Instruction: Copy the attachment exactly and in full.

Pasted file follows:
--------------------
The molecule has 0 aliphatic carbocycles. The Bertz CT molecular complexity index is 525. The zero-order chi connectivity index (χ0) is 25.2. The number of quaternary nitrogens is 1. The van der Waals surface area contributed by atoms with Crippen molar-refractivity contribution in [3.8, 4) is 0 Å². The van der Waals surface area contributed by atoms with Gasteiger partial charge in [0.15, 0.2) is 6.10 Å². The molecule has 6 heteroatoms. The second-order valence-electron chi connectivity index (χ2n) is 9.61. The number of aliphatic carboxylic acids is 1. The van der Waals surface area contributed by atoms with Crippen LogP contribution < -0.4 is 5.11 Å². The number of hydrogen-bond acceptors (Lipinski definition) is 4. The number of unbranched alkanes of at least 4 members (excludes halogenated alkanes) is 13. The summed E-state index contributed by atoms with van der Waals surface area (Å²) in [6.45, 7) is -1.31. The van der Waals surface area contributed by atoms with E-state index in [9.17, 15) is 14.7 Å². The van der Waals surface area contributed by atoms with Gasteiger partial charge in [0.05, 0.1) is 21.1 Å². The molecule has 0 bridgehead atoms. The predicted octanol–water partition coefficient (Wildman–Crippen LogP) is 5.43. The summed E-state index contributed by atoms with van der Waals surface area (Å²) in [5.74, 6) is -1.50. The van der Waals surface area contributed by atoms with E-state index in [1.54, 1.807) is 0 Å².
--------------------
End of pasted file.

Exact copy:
The molecule has 0 aliphatic carbocycles. The Bertz CT molecular complexity index is 525. The zero-order chi connectivity index (χ0) is 25.2. The number of quaternary nitrogens is 1. The van der Waals surface area contributed by atoms with Crippen molar-refractivity contribution in [3.8, 4) is 0 Å². The van der Waals surface area contributed by atoms with Gasteiger partial charge in [0.15, 0.2) is 6.10 Å². The molecule has 6 heteroatoms. The second-order valence-electron chi connectivity index (χ2n) is 9.61. The number of aliphatic carboxylic acids is 1. The van der Waals surface area contributed by atoms with Crippen LogP contribution < -0.4 is 5.11 Å². The number of hydrogen-bond acceptors (Lipinski definition) is 4. The number of unbranched alkanes of at least 4 members (excludes halogenated alkanes) is 13. The summed E-state index contributed by atoms with van der Waals surface area (Å²) in [6.45, 7) is -1.31. The van der Waals surface area contributed by atoms with E-state index in [9.17, 15) is 14.7 Å². The van der Waals surface area contributed by atoms with Gasteiger partial charge in [0.05, 0.1) is 21.1 Å². The molecule has 0 bridgehead atoms. The predicted octanol–water partition coefficient (Wildman–Crippen LogP) is 5.43. The summed E-state index contributed by atoms with van der Waals surface area (Å²) in [5.74, 6) is -1.50. The van der Waals surface area contributed by atoms with E-state index in [1.54, 1.807) is 0 Å².